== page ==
Rare skin diseases in horses
Tumors are abnormal growths of cells. Tumors affecting the skin or the tissue just under the skin are the most commonly seen tumors in horses. Skin tumors are diagnosed more frequently in part because they are the most easily seen tumors and in part because the skin is constantly exposed to the external environment and the many tumor-causing factors in the environment. Chemicals, solar radiation, and viruses are just some of the things that can cause skin tumors. Hormonal abnormalities and genetic factors may also play a role in the development of tumors in and close to the skin.
All of the various layers and components of skin have the potential of developing distinctive tumors. Skin tumors can appear in many forms. Distinguishing a tumor from an inflammatory disease can sometimes be difficult. Tumors are usually small lumps or bumps, but they also can occur as hairless or discolored patches, wheals, or nonhealing ulcers. Because skin tumors are so diverse, identifying them should be left to a veterinarian.
Tumors may be benign or malignant (cancerous). Benign tumors do not spread to other parts of the body. Malignant tumors can spread and cause harm to the horse. Several types of malignant tumors of the skin are relatively common in horses, including melanoma, squamous cell carcinoma, and sarcoids. Distinguishing a benign tumor from a malignant tumor requires specialized knowledge and laboratory equipment. A veterinarian can perform a fine needle aspiration of cells or a biopsy (a procedure that removes a small amount of tissue from a tumor) for further examination.
Treatment depends largely on the type of tumor, its location and size, and the overall physical condition of the horse. For benign tumors that are not ulcerated and do not impair the horse's normal routine, no treatment may be necessary. This may be the most prudent option, especially in aged horses. For malignant tumors or benign tumors that inhibit normal activities or are cosmetically unpleasant, there are several treatment options. For most tumors, surgical removal is the most effective. It is also probably the least costly option and the one with the fewest adverse effects. If malignancy is suspected, a margin of tissue surrounding the tumor will also be removed. For tumors that cannot be completely removed, partial removal may prolong the life of the horse. Radiation treatment or chemotherapy may also be used to provide your horse...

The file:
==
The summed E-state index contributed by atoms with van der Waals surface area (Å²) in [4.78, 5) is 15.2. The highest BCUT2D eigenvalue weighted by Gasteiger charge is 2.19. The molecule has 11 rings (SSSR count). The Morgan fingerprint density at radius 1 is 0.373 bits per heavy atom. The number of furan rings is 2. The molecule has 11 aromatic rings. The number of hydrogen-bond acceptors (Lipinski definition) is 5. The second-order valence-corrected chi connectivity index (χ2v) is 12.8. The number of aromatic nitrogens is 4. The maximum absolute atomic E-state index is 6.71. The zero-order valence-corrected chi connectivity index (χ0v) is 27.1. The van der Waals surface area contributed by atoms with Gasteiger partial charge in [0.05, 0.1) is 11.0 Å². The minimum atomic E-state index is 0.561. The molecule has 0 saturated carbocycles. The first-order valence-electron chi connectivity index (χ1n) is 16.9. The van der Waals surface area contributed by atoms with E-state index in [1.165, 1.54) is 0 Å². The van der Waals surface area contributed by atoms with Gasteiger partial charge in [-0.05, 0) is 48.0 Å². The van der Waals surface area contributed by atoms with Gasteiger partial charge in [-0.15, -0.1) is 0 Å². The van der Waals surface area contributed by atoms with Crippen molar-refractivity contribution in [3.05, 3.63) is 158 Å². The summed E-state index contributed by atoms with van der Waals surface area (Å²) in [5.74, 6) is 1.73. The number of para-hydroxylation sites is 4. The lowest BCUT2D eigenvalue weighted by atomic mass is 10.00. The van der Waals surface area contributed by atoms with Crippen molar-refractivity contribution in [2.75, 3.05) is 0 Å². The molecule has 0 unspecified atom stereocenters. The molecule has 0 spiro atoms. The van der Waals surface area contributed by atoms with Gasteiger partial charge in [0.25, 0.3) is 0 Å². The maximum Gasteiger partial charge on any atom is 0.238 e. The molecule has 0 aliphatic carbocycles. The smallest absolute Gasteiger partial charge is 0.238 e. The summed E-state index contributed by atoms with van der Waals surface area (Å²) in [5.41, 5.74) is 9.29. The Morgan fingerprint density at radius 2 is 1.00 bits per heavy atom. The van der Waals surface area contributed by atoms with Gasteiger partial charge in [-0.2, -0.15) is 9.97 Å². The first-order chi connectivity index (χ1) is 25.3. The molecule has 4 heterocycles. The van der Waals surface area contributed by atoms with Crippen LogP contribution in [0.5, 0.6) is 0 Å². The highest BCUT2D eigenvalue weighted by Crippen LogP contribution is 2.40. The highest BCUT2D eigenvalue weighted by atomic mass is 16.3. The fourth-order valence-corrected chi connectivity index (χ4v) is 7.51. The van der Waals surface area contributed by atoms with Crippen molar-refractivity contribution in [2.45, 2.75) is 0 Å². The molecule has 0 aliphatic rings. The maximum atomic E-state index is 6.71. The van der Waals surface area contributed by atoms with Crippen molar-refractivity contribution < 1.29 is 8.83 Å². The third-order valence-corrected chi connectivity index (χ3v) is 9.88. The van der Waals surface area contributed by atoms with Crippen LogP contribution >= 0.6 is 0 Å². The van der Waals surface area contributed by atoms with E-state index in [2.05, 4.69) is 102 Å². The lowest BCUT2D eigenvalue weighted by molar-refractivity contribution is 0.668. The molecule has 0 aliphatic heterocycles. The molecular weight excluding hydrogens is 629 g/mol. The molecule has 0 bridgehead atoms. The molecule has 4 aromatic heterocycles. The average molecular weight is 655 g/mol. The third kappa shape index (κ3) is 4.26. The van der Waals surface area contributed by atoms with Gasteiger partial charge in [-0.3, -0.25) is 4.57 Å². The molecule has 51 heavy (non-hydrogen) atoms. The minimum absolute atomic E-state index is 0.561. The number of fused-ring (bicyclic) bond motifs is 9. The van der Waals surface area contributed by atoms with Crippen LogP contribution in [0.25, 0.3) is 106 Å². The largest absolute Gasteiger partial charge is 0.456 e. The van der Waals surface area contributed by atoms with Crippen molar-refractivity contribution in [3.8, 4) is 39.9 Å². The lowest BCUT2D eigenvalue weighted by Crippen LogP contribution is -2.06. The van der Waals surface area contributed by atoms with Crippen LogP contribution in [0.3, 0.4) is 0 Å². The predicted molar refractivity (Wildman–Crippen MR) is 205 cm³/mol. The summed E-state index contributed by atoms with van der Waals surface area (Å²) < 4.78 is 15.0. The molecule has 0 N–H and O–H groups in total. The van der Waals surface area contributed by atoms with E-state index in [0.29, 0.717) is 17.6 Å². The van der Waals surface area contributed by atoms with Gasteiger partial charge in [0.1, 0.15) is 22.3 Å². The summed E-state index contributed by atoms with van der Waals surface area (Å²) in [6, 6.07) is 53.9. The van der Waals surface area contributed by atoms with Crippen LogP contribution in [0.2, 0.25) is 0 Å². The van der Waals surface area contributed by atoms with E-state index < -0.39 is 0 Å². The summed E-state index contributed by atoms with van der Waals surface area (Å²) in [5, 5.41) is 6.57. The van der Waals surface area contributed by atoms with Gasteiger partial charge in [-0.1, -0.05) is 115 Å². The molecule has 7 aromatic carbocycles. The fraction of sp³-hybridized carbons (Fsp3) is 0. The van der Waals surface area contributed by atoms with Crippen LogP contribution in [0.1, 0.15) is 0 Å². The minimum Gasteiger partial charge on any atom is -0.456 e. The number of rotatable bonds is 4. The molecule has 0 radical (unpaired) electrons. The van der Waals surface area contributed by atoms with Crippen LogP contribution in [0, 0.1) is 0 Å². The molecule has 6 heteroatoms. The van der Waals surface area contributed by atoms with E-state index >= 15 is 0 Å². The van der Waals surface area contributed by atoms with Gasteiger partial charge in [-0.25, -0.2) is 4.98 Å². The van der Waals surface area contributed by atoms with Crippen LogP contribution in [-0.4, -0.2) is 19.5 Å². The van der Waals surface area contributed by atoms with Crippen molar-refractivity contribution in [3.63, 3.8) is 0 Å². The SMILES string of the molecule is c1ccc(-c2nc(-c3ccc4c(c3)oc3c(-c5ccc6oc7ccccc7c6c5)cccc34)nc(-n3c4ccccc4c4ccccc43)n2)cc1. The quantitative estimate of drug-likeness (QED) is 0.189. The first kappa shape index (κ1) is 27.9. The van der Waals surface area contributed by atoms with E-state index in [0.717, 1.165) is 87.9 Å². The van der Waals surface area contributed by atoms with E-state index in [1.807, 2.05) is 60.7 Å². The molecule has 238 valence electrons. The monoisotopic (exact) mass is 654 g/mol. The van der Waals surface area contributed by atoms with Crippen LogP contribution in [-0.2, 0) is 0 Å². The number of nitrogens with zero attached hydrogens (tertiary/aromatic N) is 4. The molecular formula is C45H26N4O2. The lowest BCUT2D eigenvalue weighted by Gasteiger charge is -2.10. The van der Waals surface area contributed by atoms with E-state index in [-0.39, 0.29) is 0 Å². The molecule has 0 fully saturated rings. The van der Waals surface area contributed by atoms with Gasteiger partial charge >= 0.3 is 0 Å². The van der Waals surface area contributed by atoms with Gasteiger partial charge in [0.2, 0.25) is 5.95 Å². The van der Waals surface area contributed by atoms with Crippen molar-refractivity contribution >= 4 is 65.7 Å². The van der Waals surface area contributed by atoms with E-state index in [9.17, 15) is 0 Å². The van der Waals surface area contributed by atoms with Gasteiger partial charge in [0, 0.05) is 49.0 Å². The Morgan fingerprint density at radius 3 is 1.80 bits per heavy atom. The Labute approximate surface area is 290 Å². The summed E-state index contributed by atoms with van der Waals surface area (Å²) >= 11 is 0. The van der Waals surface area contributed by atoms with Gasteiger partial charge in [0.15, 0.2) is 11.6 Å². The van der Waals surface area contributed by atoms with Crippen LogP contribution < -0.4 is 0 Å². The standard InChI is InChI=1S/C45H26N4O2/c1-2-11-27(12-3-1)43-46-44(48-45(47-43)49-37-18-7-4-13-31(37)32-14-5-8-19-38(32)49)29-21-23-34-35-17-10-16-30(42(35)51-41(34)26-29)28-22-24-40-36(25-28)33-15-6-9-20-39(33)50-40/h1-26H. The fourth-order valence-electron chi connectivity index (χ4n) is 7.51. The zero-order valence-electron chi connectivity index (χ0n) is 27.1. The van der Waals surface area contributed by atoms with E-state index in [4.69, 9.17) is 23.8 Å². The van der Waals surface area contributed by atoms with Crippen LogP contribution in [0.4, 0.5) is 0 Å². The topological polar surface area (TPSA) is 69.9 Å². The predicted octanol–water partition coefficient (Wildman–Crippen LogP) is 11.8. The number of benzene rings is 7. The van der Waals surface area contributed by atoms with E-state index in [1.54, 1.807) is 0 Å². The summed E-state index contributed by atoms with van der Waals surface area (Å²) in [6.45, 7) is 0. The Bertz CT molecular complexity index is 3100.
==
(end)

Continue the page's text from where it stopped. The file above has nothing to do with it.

Although squamous cell carcinomas can arise on any part of the body, in horses they are seen most frequently in nonpigmented, poorly haired areas near mucous membranes. Thus, the tumors can be seen most frequently around the eyes, lips, nose, anus, and external genitalia (especially the sheath around the penis). Most squamous cell carcinomas are solitary tumors. They appear as raised, irregular masses with either ulcers or pimples. Solitary tumors grow slowly. Thus, these tumors are often overlooked until defects appear on the ear tips, openings of the nose, or eyelids.
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